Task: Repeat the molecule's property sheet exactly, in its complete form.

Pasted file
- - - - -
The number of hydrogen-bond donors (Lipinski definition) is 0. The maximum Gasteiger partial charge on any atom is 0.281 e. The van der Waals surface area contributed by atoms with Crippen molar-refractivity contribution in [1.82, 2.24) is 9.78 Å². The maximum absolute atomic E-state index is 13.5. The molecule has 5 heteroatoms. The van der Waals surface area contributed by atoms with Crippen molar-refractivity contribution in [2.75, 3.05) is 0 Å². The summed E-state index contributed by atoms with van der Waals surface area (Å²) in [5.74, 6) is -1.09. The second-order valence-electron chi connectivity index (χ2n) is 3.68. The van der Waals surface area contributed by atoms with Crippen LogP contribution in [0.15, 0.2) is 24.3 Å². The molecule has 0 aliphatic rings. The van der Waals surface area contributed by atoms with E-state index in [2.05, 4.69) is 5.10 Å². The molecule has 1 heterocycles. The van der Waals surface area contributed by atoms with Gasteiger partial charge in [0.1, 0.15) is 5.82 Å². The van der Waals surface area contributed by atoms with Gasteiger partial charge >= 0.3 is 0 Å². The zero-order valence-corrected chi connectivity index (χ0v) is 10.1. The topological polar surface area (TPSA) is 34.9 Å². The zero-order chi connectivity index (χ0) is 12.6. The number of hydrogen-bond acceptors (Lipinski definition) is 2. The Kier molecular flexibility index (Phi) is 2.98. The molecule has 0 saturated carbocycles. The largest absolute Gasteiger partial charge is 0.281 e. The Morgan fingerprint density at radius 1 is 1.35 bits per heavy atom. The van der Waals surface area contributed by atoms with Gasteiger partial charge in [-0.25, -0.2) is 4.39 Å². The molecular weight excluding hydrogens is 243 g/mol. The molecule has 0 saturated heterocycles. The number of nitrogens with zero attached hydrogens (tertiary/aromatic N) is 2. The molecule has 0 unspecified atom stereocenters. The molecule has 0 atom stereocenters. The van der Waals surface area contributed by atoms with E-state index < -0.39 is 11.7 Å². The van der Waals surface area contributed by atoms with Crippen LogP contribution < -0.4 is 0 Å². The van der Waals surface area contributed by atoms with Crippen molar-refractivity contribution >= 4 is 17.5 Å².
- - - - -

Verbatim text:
The number of hydrogen-bond donors (Lipinski definition) is 0. The maximum Gasteiger partial charge on any atom is 0.281 e. The van der Waals surface area contributed by atoms with Crippen molar-refractivity contribution in [1.82, 2.24) is 9.78 Å². The maximum absolute atomic E-state index is 13.5. The molecule has 5 heteroatoms. The van der Waals surface area contributed by atoms with Crippen molar-refractivity contribution in [2.75, 3.05) is 0 Å². The summed E-state index contributed by atoms with van der Waals surface area (Å²) in [5.74, 6) is -1.09. The second-order valence-electron chi connectivity index (χ2n) is 3.68. The van der Waals surface area contributed by atoms with Crippen LogP contribution in [0.15, 0.2) is 24.3 Å². The molecule has 0 aliphatic rings. The van der Waals surface area contributed by atoms with E-state index in [2.05, 4.69) is 5.10 Å². The molecule has 1 heterocycles. The van der Waals surface area contributed by atoms with Gasteiger partial charge in [0.1, 0.15) is 5.82 Å². The van der Waals surface area contributed by atoms with Gasteiger partial charge >= 0.3 is 0 Å². The zero-order valence-corrected chi connectivity index (χ0v) is 10.1. The topological polar surface area (TPSA) is 34.9 Å². The zero-order chi connectivity index (χ0) is 12.6. The number of hydrogen-bond acceptors (Lipinski definition) is 2. The Kier molecular flexibility index (Phi) is 2.98. The molecule has 0 saturated carbocycles. The largest absolute Gasteiger partial charge is 0.281 e. The Morgan fingerprint density at radius 1 is 1.35 bits per heavy atom. The van der Waals surface area contributed by atoms with Gasteiger partial charge in [-0.25, -0.2) is 4.39 Å². The molecular weight excluding hydrogens is 243 g/mol. The molecule has 0 saturated heterocycles. The number of nitrogens with zero attached hydrogens (tertiary/aromatic N) is 2. The molecule has 0 unspecified atom stereocenters. The molecule has 0 atom stereocenters. The van der Waals surface area contributed by atoms with E-state index < -0.39 is 11.7 Å². The van der Waals surface area contributed by atoms with Crippen LogP contribution < -0.4 is 0 Å². The van der Waals surface area contributed by atoms with Crippen molar-refractivity contribution >= 4 is 17.5 Å².